A few days of carefully misdirecting Torchwood resources turned up an actual result to his search. He could admit that he was actually surprised. He hadn't expected this Ian and Barbara couple to exist.

A few more days were required for him to arrange a reason for Torchwood to send him to London. The first search had been a close call and he didn't want to draw any of their attention to any personal missions. He'd had years of practice at it, thankfully.

The next day found him at Coal Hill School.

Mrs. Chesterton was a tall, stately lady with a beautiful smile and a certain elegance of manner that told Jack she really ought to be an Empress someplace, instead of a school teacher in London. Mr. Chesterton was a study in contrasts. He looked ready for a fight, yet his clothes were neat and dignified. He spoke in a very down to earth, straightforward manner, yet one glimpse at his eyes gave away the fact that they were pointed at the stars and always would be. He seemed to be the product of an age of Britain where all men were gentlemen, unemotional and career-minded. Yet his affection for his wife was demonstrative, very close, very unguarded.

Jack liked them instantly.

Even if they had no ginger-haired children.

"I can't even imagine why he would have said such a thing." Barbara said. She and Ian had invited Jack to have a coffee with them at a local shop and he joined them gladly, almost loathe to be parted from them.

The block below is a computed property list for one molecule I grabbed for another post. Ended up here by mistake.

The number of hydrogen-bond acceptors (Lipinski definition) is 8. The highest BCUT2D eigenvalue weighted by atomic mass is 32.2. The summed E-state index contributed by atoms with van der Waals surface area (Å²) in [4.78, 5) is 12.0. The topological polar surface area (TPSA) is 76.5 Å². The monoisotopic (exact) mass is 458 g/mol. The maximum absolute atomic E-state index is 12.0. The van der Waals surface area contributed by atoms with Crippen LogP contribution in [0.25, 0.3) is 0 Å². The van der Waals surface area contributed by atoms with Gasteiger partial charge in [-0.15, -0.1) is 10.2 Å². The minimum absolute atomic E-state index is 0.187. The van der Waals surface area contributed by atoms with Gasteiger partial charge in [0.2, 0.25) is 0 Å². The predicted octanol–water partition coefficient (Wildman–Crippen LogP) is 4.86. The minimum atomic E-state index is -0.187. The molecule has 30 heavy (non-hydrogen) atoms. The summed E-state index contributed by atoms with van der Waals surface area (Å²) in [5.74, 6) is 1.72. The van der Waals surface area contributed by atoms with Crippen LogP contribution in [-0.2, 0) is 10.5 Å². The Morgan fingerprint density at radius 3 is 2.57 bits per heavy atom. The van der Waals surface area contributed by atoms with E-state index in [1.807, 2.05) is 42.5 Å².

"Well, it isn't as if we haven't met more than our share of unearthly children," Ian replied. They smiled at each other, reminding Jack abruptly of another pair who could say so many things with a few words that no outsider would understand.

"I need to ask you a question, and you don't have to answer if you aren't comfortable," he said. "But do you happen to know a man called the Doctor?"

The looks on their faces gave them away, though it would have concealed it from absolutely anyone else. A split-second, identical expression on both their faces, the suggestion of knowledge beyond this world, the sparkle of eyes that had seen wonder and terror and lived to never tell about it again. Then their expressions closed completely and Jack knew he would get nothing further on that subject from them.

Jack smiled. "Never mind," he said. "Just thought I'd ask. Old friend of mine I can never seem to catch up with."

They chatted on about other topics, Barbara's book, Ian's fascinatingly advanced ideas about what Jack knew would be called quantum physics in the future. He was careful and they were careful and when they parted, Jack gave them his private number and asked them to call if they ever needed anything.

"I've been thinking," said Barbara, "that there are some people we might can help. Jack, I think we all know what sort of people we're talking about. If you happen to run into them before we do, it would be fine if you sent them to us."

Jack shook their hands and left them to their lovely, domestic romance, more than half afraid that he might never see them again.

It wasn't until 1968, when he met a girl called Victoria Waterford, who was living with a couple called Harris, that he found a reason to send someone to them. She was sad-eyed and pale, Victoria, and didn't seem to be adjusting to her world at all. A quick call arranged for the Chestertons and the Harrises to meet, and Jack knew that at least three people would be comforted by the meeting.